|Publication number||US20030050878 A1|
|Application number||US 10/266,711|
|Publication date||Mar 13, 2003|
|Filing date||Oct 9, 2002|
|Priority date||May 26, 1999|
|Also published as||CA2373423A1, CN1354860A, CN100541503C, EP1198768A1, EP1198768A4, US6493679, US7596518, WO2000073953A1|
|Publication number||10266711, 266711, US 2003/0050878 A1, US 2003/050878 A1, US 20030050878 A1, US 20030050878A1, US 2003050878 A1, US 2003050878A1, US-A1-20030050878, US-A1-2003050878, US2003/0050878A1, US2003/050878A1, US20030050878 A1, US20030050878A1, US2003050878 A1, US2003050878A1|
|Inventors||Theodore Rappaport, Roger Skidmore|
|Original Assignee||Rappaport Theodore S., Skidmore Roger R.|
|Export Citation||BiBTeX, EndNote, RefMan|
|Patent Citations (5), Referenced by (14), Classifications (12), Legal Events (3)|
|External Links: USPTO, USPTO Assignment, Espacenet|
 This application is related to concurrently filed applications Ser. No. 09/_______, entitled “Method And System For a Building Database Manipulator,” filed by T. S. Rappaport and R. R. Skidmore (Docket 256015AA) and Ser. No. 09/______, entitled “Method and System for Automated Optimization of Antenna Positioning in 3-D,” filed by T. S. Rappaport and R. R. Skidmore (Docket 256017AA) and assigned to a common assignee, the subject matter of which is incorporated herein by reference.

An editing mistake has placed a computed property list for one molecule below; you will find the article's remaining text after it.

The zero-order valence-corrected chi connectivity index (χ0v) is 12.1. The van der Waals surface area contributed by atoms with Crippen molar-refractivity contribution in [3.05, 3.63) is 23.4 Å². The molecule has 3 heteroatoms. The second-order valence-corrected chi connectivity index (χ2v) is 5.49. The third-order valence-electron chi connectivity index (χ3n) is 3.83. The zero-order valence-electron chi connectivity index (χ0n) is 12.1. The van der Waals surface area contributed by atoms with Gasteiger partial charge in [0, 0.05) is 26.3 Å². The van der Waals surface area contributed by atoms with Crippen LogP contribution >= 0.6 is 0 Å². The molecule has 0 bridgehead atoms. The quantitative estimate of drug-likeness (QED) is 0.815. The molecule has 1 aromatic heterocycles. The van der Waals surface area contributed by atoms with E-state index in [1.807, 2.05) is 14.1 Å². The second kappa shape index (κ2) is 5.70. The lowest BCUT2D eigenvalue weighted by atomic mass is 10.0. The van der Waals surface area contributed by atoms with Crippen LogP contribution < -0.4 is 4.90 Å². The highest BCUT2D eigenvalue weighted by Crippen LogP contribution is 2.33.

1. Field of the Invention
 The present invention generally relates to engineering and management systems for the design of wireless communications networks and, more particularly, to a method for managing a real time bill of materials when designing, evaluating or optimizing the performance and/or costs of a wireless communication system using a three-dimensional (3-D) representation of the environment.
 2. Background Description
 As wireless communications use increases, radio frequency (RF) coverage within buildings and signal penetration into buildings from outside transmitting sources has quickly become an important design issue for wireless engineers who must design and deploy cellular telephone systems, paging systems, or new wireless systems and technologies such as personal communication networks or wireless local area networks. Designers are frequently requested to determine if a radio transceiver location, or base station cell site can provide reliable service throughout an entire city, an office, building, arena or campus. A common problem for wireless systems is inadequate coverage, or a “dead zone,” in a specific location, such as a conference room. It is now understood that an indoor wireless PBX (private branch exchange) system or wireless local area network (WLAN) can be rendered useless by interference from nearby, similar systems. The costs of in-building and microcell devices which provide wireless coverage within a 2 kilometer radius are diminishing, and the workload for RF engineers and technicians to install these on-premises systems is increasing sharply. Rapid engineering design and deployment methods for microcell and in-building wireless systems are vital for cost-efficient build-out.